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Literary and Philosophic Essays

and been Emperour over so many, Armies, became an humble and
miserable suter to the raskally o?cers of a king of AEgy pte: At so
high a rate did that great Pompey purchase the irkesome prolonging
of his life but for ?ve or six moneths. And in our fathers daies,
Lodowicke Sforze, tenth Duke of Millane, under whom the State of
Italic had so long beene turmoiled and shaken, was seene t o die a
wretched prisoner at Loches in France, but not till he had lived and
lingered ten yeares in thraldom, which was the worst of his
bargaine. The fairest Queene, wife to the greatest King of
Christendome, was she not lately scene to die by the h ands of an
executioner? Oh unworthie and barbarous cruelties And a thousand
such examples. For, it seemeth that as the sea-billowes and surging
waves, rage and storme against the surly pride and stubborne height
of our buildings, so are there above, certaine spirits that envie
the rising prosperities and greatnesse heere below.
Vsque adeb res humanas vis abdita quadam
Obterit, et pulchros fasces sav&sque secures
Proculcare, ac ludibrio sibi habere videtur.
[Footnote: LUCRE T. I. v. 1243.]
A hidden power so mens states hath out-worne
Faire swords, ?erce scepters, signes of honours borne,
It seemes to trample and deride in scorne.
And it seemeth Fortune doth sometimes narrowly watch the last day of
our life, thereby to shew her power, and in one moment to overthrow
what for many yeares together she had been erecting, and makes us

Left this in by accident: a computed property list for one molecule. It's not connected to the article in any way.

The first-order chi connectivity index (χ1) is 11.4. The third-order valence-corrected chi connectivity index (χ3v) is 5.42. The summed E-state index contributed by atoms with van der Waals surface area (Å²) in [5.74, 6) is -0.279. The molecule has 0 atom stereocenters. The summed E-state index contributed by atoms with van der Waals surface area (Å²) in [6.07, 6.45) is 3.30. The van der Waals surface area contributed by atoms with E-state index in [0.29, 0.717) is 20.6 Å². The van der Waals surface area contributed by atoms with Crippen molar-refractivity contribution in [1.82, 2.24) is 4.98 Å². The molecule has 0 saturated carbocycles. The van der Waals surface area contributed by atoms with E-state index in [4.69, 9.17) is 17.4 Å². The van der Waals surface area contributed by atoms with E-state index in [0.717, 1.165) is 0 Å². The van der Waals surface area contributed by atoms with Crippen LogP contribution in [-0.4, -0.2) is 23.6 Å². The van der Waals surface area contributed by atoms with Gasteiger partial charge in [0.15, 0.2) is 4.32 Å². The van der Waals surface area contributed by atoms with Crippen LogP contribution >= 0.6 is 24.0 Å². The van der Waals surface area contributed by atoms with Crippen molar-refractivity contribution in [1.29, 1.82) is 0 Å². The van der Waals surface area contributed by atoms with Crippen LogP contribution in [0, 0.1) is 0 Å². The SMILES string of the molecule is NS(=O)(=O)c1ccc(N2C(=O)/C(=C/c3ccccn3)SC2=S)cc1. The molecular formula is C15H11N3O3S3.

cry after Laberius, Nimirum hoc die una plus vixi, mihi quam
vivendum fuit. [Footnote: MACHOB, 1, ii. 7.] Thus it is, ”I have
lived longer by this one day than I should.” So may that good advice
of Solon be taken with reason. But fors omuch as he is a Philosopher,
with whom the favours or dis favours of fortune, and good or ill
lucke have no place, and are not regarded by him; and puissances and
greatnesses, and accidents of qualitie, are well-nigh indi?erent: I
deeme it very likely he had a further reach, and meant that the same
good fortune of our life, which dependeth of the tranquillitie and
contentment of a welborne minde, and of the resolution and assurance
of a well ordered soule, should never be ascribed unto man, untill
he have beene scene play the last act of his comedie, and without
doubt the hardest. In all the rest there may be some maske: either
these sophisticall discourses of Philosophie are not in us but by
countenance, or accidents that never touch us to the quick, give us
alwaies leasure to keep our countenanc e setled. But when that last
part of death, and of our selves comes to be acted, then no
dissembling will availe, then is it high time to speake plaine
English, and put o? all vizards: then whatsoever the pot containeth
must be shewne, be it good or bad, foule or cleane, wine or water.
Nam vera voces tum demum pectore ab imo
Ejiciuntur, et eripitur persona, manet res.
[Footnote: LUCEE T. 1. iii. 57.]
For then are sent true speeches from the heart,
We are ourselves, we leave to play a part.
Loe heere, why at this last cast, all our lives other actions must
be tride and touched. It is the master-day, the day that judgeth all
others: it is the day, saith an auncient Writer, that must judge of
all my forepassed yeares. To death doe I referre the essay